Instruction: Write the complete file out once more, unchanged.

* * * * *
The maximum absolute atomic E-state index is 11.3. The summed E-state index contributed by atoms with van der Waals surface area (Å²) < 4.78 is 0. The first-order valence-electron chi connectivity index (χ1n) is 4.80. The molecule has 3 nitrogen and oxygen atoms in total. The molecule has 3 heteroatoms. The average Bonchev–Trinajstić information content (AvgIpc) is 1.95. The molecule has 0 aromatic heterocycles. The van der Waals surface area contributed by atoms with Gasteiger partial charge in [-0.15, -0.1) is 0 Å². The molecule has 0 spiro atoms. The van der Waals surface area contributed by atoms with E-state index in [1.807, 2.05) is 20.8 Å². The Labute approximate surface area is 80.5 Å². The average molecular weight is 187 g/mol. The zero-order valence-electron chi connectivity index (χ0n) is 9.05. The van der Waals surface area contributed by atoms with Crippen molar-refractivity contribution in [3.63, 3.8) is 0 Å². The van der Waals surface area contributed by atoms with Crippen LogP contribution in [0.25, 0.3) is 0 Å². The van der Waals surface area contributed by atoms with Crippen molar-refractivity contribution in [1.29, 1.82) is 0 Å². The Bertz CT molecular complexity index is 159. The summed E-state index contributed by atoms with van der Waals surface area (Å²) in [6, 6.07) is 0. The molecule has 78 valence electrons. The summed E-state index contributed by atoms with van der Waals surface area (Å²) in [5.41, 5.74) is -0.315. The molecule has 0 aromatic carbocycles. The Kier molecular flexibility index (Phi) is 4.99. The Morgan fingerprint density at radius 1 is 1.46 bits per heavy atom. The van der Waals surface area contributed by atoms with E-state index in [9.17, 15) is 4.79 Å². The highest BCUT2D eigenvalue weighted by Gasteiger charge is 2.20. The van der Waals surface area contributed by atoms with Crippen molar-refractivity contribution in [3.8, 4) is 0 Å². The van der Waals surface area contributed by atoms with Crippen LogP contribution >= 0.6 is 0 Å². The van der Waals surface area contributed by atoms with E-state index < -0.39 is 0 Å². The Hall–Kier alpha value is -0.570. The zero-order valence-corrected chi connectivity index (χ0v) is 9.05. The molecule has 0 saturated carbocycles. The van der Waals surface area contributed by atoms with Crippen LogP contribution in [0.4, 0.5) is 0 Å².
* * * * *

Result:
The maximum absolute atomic E-state index is 11.3. The summed E-state index contributed by atoms with van der Waals surface area (Å²) < 4.78 is 0. The first-order valence-electron chi connectivity index (χ1n) is 4.80. The molecule has 3 nitrogen and oxygen atoms in total. The molecule has 3 heteroatoms. The average Bonchev–Trinajstić information content (AvgIpc) is 1.95. The molecule has 0 aromatic heterocycles. The van der Waals surface area contributed by atoms with Gasteiger partial charge in [-0.15, -0.1) is 0 Å². The molecule has 0 spiro atoms. The van der Waals surface area contributed by atoms with E-state index in [1.807, 2.05) is 20.8 Å². The Labute approximate surface area is 80.5 Å². The average molecular weight is 187 g/mol. The zero-order valence-electron chi connectivity index (χ0n) is 9.05. The van der Waals surface area contributed by atoms with Crippen molar-refractivity contribution in [3.63, 3.8) is 0 Å². The van der Waals surface area contributed by atoms with Crippen LogP contribution in [0.25, 0.3) is 0 Å². The van der Waals surface area contributed by atoms with Crippen molar-refractivity contribution in [1.29, 1.82) is 0 Å². The Bertz CT molecular complexity index is 159. The summed E-state index contributed by atoms with van der Waals surface area (Å²) in [6, 6.07) is 0. The molecule has 78 valence electrons. The summed E-state index contributed by atoms with van der Waals surface area (Å²) in [5.41, 5.74) is -0.315. The molecule has 0 aromatic carbocycles. The Kier molecular flexibility index (Phi) is 4.99. The Morgan fingerprint density at radius 1 is 1.46 bits per heavy atom. The van der Waals surface area contributed by atoms with E-state index in [9.17, 15) is 4.79 Å². The highest BCUT2D eigenvalue weighted by Gasteiger charge is 2.20. The van der Waals surface area contributed by atoms with Crippen molar-refractivity contribution in [3.8, 4) is 0 Å². The van der Waals surface area contributed by atoms with Crippen LogP contribution >= 0.6 is 0 Å². The van der Waals surface area contributed by atoms with E-state index < -0.39 is 0 Å². The Hall–Kier alpha value is -0.570. The zero-order valence-corrected chi connectivity index (χ0v) is 9.05. The molecule has 0 saturated carbocycles. The van der Waals surface area contributed by atoms with Crippen LogP contribution in [0.4, 0.5) is 0 Å².